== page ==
Two of the most well-known schools of thought within the mussar movement are known as Slabodka and Novordok, after the towns in which these yeshivos were located. Like other schools of thought within the broader mussar movement, these yeshivos sought to understand what makes us tick and gradually improve both our inner characters and external behaviors. Slabodka and Novordok took diametrically opposed views on how to pursue this goal.
The Slabodka yeshivah was founded in 1882 by Rabbi Nosson Tzvi Finkel, one of Rabbi Yisrael Salanter’s very close students. In time, the Slabodka approach to mussar came to emphasize what it called “gadlus ha-adam,” the greatness of human beings. Thus, Slabodka mussar tends to reinforce the idea that each person is a unique individual with incredible potential to bring singular good to the world, and demands that its students dress and carry themselves with an appropriate measure of class and self-respect.
The Novordok yeshiva was established at the very end of the 1800s by another student of Rabbi Yisrael Salanter, Rabbi Yosef Yoizel Horowitz. In contrast to Slabodka, Novordok focused on what it called “shiflus ha-adam,” or the lowliness of human beings. Thus, students of Novordok mussar tended to dress shabbily, intentionally put themselves in embarrassing situations, and focus on the eradication of negative character traits like jealously, laziness, and haughtiness.
Of course, the differing approaches to self-improvement offered by these two schools of thought do not represent a zero-sum-game debate. They reflect different emphases on different—but coexisting—aspects of a broader project of personal growth and refinement.
Parshas Ki Tavo includes the commandment of Viduy Maaser, or “the Tithe Confession.” After one has finished taking the required maaser tithes for the previous year, the Torah instructions that one makes a declaration before God.
Rabbi Joseph B. Soloveitchik notes that it is strange that we refer to this declaration as “Viduy Maaser.” Viduy is a confessional prayer. We say it often this time of year. Each and every time we say it, however, the viduy consists of a recital of our sins and shortcomings; it is a veritable laundry list of what we have done wrong and is an integral part of the teshuvah process.
Yet the Viduy Maaser is a very different animal. Viduy Maaser is a declaration that one has not sinned; that one has not done anything wrong. Viduy Maaser consists of a declaration that one has followed the Torah’s commands regarding maaser perfectly and too the letter (see Chumash Mesores Harav, Devarim, pp. 206-207).
Rabbi Soloveitchik suggests that referring to this very positive, observance-confirming declaration as “viduy” communicates a basic principle of rabbinic thinking about confession and repentance.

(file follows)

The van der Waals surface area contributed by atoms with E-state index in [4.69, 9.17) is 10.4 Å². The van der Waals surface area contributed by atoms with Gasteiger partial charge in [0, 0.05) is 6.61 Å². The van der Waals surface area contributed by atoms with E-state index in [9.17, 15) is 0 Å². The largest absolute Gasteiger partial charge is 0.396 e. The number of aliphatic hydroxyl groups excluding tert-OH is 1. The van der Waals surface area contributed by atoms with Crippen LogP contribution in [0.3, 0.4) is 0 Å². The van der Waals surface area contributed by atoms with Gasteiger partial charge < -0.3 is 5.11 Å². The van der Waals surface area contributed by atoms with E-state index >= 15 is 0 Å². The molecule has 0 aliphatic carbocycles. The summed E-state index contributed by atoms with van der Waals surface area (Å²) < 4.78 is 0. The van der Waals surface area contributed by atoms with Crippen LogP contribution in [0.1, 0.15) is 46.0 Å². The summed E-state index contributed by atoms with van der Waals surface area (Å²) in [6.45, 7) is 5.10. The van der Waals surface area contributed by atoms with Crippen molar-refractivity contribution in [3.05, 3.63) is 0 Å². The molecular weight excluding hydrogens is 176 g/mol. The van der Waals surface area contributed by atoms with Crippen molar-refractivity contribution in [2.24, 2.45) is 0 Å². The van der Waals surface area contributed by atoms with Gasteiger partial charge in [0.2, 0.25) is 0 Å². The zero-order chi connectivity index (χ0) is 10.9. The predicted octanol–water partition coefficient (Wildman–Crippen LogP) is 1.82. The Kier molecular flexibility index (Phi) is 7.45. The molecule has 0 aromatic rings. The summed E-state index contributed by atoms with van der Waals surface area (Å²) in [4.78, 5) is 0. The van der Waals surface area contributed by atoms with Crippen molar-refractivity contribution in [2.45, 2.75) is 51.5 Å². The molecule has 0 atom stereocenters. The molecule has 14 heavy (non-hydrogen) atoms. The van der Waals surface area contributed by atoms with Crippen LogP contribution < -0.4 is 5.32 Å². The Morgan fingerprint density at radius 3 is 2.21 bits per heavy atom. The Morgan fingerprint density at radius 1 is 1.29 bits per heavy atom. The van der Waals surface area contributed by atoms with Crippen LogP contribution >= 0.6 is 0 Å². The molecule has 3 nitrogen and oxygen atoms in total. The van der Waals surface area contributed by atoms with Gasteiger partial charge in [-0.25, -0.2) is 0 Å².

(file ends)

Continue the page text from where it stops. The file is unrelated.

Human beings are unique in our ability to critically self-evaluate. While it is often hard, we can—and do—hold up a mirror to our own lives. This is viduy and teshuvah as a most basic level; we recognize what we should be doing, we appreciate where we have failed to meet those expectations, and we resolve to do better in the future.
This is also the central underlying idea of Novordok mussar. People are filled with negative drives and harmful character traits, and our life’s work is to identify, tackle, and slowly correct those flawed parts of us.
At the same time, however, teshuvah is premised on the basic recognition that for all their challenges and flaws, human beings also possess innate spiritual drives to improve and a deep-seated moral compass that can urge us to do better. It is important to recognize that any self-critical viduy comes from an incredibly powerful desire to improve in the first place, and that ultimately there is no benefit to breaking one’s self down through viduy if one cannot harness that drive to move beyond past mistakes to do better going forward.
This is a fundamental principle of Slabodka mussar. In order for people to refine and develop themselves, they have to appreciate and cultivate their own sense of self-worth, individuality, and personal dignity, which can help one realize, “I can be and do so much more.”
With the Yomim Nora’im now upon us, it is important to keep both these ideas in mind. This time of year is useful for thinking about where we stand in life, where we are coming from, where we want to be going, and how we plan to get there—step by step. The students of the Slabodka and Novordok yeshivos used to move through Elul, Rosh Hashanah, and Yom Kippur with a palpable sense of purpose. In Novordok they may have focused more on breaking down their own egos and individuality in order to more honestly evaluate themselves and their place in the community, and in Slabodka they may have emphasized building up their own sense of self-worth and uniqueness so as to better inspire them to be the kinds of people they knew they could become.
Both approaches to self-improvement have their own unique benefits and challenges; neither is sufficient, and each is necessary as part of a complete program in perpetually reinventing ourselves as we prepare to begin a new year.